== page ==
Saturday, November 23, 2019

They Called Us Enemy by George Takei

I do not remember learning anything about the Japanese interment camps in my history classes during high school. It wasn't until I was in my 20s when I actually first learned about the Japanese interment camps and it was quite shocked to learn about them. 

Earlier this year, my husband and I visited the Presidio Officers' Club inside the Presidio in San Francisco, California. While we were at the Presidio Officers' Club, we saw a special exhibit about the Japanese interment camps. The exhibit renewed my interest in learning more about this period of US history.

A few days after visiting the Presidio Officers' Club, I discovered George Takei's graphic memoir, They Called Us Enemy. I wanted to read it and learn about Takei's firsthand experience living in an internment camp with his family while he was a boy. 

The artwork for They Called Us Enemy by George Takei is stunning as well as George Takei's experience living through this ordeal as a young boy trying to make sense of the world around him during a turbulent time in US history.

Below is a YouTube video of George Takei discussing his experience living in an internment camp in a Ted Talk in Kyoto 5 years ago. It's a powerful message and one worth watching if you haven't seen it already. 

Below is the summary for They Called Us Enemy by George Takei from Amazon:
New York Times Bestseller!
A stunning graphic memoir recounting actor/author/activist George Takei's childhood imprisoned within American concentration camps during World War II. Experience the forces that shaped an American icon -- and America itself -- in this gripping tale of courage, country, loyalty, and love.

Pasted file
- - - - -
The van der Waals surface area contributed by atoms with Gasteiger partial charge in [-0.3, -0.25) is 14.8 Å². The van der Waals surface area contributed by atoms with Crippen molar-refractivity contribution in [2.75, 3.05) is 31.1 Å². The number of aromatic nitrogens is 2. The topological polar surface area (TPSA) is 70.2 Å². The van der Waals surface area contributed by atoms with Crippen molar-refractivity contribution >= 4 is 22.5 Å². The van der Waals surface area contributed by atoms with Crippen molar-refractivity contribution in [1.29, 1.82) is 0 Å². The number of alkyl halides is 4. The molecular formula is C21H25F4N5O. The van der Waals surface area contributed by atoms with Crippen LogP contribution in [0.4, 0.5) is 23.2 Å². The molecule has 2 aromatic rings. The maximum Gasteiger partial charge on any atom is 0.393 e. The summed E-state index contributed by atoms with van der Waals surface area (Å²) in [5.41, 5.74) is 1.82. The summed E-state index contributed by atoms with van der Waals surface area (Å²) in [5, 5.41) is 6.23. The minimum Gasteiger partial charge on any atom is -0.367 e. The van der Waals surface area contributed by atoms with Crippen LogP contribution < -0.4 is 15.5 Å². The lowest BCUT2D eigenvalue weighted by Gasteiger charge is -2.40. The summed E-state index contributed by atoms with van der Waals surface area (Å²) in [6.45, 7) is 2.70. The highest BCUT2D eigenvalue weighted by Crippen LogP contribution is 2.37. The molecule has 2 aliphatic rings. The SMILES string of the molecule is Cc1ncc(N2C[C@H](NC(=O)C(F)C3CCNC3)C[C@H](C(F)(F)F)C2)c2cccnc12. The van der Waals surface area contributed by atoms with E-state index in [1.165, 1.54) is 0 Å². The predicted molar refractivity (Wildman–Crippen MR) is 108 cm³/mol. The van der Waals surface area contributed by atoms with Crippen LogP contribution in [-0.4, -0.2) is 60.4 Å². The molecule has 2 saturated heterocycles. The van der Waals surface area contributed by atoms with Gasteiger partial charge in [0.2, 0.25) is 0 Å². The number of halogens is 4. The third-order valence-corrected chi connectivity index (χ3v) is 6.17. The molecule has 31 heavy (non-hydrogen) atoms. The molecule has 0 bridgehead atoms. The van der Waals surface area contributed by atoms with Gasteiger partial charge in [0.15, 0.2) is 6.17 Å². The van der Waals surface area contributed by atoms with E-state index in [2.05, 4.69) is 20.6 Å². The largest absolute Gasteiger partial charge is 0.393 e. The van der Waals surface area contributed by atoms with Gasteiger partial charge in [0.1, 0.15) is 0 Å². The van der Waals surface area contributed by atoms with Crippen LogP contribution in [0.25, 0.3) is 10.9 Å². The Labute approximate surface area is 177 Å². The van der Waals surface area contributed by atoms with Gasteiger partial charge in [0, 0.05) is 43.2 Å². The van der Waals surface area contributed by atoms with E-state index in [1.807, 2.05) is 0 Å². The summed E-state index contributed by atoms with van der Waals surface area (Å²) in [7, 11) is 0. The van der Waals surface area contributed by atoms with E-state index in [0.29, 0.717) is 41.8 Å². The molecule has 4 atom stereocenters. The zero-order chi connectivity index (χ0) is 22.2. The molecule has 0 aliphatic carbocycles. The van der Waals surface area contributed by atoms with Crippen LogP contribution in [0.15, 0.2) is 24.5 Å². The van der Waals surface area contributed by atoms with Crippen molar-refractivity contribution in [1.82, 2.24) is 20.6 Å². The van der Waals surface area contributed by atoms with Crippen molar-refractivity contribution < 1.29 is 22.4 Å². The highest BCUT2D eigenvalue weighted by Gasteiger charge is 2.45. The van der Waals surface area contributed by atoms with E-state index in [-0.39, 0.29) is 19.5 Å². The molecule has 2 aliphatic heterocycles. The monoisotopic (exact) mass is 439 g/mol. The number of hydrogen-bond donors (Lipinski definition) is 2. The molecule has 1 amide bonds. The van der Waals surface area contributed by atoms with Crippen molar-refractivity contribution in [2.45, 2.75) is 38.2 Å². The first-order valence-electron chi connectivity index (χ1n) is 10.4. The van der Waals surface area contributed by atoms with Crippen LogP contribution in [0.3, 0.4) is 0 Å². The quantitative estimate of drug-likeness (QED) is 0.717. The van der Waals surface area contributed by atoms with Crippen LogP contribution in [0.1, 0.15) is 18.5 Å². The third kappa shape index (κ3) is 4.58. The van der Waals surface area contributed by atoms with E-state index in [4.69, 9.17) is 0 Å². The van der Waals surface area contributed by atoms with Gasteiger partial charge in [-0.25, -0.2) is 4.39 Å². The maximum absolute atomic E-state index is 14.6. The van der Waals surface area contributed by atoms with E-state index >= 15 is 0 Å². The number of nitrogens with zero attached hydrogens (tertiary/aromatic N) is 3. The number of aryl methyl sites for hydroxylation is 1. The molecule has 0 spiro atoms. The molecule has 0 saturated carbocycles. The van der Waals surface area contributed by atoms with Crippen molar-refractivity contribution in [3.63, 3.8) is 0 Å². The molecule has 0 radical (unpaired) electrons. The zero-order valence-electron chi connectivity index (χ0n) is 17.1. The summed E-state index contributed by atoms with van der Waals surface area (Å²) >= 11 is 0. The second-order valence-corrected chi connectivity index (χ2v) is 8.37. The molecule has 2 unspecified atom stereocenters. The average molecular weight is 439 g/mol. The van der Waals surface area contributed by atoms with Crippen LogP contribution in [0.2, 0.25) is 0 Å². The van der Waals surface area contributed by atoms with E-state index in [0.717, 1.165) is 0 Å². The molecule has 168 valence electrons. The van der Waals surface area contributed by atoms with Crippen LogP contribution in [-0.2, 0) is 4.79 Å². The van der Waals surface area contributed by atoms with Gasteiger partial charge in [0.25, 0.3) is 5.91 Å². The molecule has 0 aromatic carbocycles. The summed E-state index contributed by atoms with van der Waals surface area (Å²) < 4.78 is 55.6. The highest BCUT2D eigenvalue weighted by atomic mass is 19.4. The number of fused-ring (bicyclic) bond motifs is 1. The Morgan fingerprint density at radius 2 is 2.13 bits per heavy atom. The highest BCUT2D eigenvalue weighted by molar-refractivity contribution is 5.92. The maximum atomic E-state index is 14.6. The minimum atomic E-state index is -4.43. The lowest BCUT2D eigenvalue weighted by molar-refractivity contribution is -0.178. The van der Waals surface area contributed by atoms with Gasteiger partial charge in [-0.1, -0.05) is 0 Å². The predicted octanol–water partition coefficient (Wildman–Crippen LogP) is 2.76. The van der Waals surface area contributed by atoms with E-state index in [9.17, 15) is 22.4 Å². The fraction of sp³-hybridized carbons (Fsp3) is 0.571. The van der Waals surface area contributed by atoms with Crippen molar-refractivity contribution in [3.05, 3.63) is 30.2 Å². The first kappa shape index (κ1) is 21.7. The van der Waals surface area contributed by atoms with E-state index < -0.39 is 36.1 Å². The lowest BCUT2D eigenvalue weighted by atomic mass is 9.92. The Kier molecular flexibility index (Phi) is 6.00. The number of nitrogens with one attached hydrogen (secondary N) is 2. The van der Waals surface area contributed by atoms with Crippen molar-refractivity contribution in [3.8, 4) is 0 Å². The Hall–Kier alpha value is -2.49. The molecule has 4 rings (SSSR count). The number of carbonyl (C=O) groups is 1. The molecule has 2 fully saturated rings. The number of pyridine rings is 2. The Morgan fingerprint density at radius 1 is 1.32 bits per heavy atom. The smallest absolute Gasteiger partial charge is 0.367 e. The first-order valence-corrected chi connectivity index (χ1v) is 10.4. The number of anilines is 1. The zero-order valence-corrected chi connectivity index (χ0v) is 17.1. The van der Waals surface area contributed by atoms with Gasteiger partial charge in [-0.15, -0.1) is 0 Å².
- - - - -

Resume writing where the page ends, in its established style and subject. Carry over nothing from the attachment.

George Takei has captured hearts and minds worldwide with his captivating stage presence and outspoken commitment to equal rights. But long before he braved new frontiers in Star Trek, he woke up as a four-year-old boy to find his own birth country at war with his father's -- and their entire family forced from their home into an uncertain future.
In 1942, at the order of President Franklin D. Roosevelt, every person of Japanese descent on the west coast was rounded up and shipped to one of ten "relocation centers," hundreds or thousands of miles from home, where they would be held for years under armed guard.
They Called Us Enemy is Takei's firsthand account of those years behind barbed wire, the joys and terrors of growing up under legalized racism, his mother's hard choices, his father's faith in democracy, and the way those experiences planted the seeds for his astonishing future.
What does it mean to be American? Who gets to decide? When the world is against you, what can one person do? To answer these questions, George Takei joins co-writers Justin Eisinger & Steven Scott and artist Harmony Becker for the journey of a lifetime.
I am giving They Called Us Enemy by George Takei a rating of 4 stats out of 5 stars.

Until my next, post, happy reading!!


  1. Such a shameful and bizarre event and yet here we are doing it again with immigrants. Thank you for your review.

    1. Yes, shameful and bizarre indeed! It's sad that history seems to repeat itself.

  2. I remember my own shock when I first learned of this piece of our history. Perhaps it should not have been a shock considering our country's historical betrayal of Native Americans, as well as our record regarding slavery, Jim Crow laws, and treatment of people of color in general. Obviously, the country has never lived up to the aspirations expressed in its founding documents, but we have to keep trying to get there.

    1. I only hope that by educating future generations about our country's past transgressions and by teaching tolerance and compassion, that our nation will finally live up 'to the aspirations expressed in its founding documents.'

  3. Off to order this one up. Cheers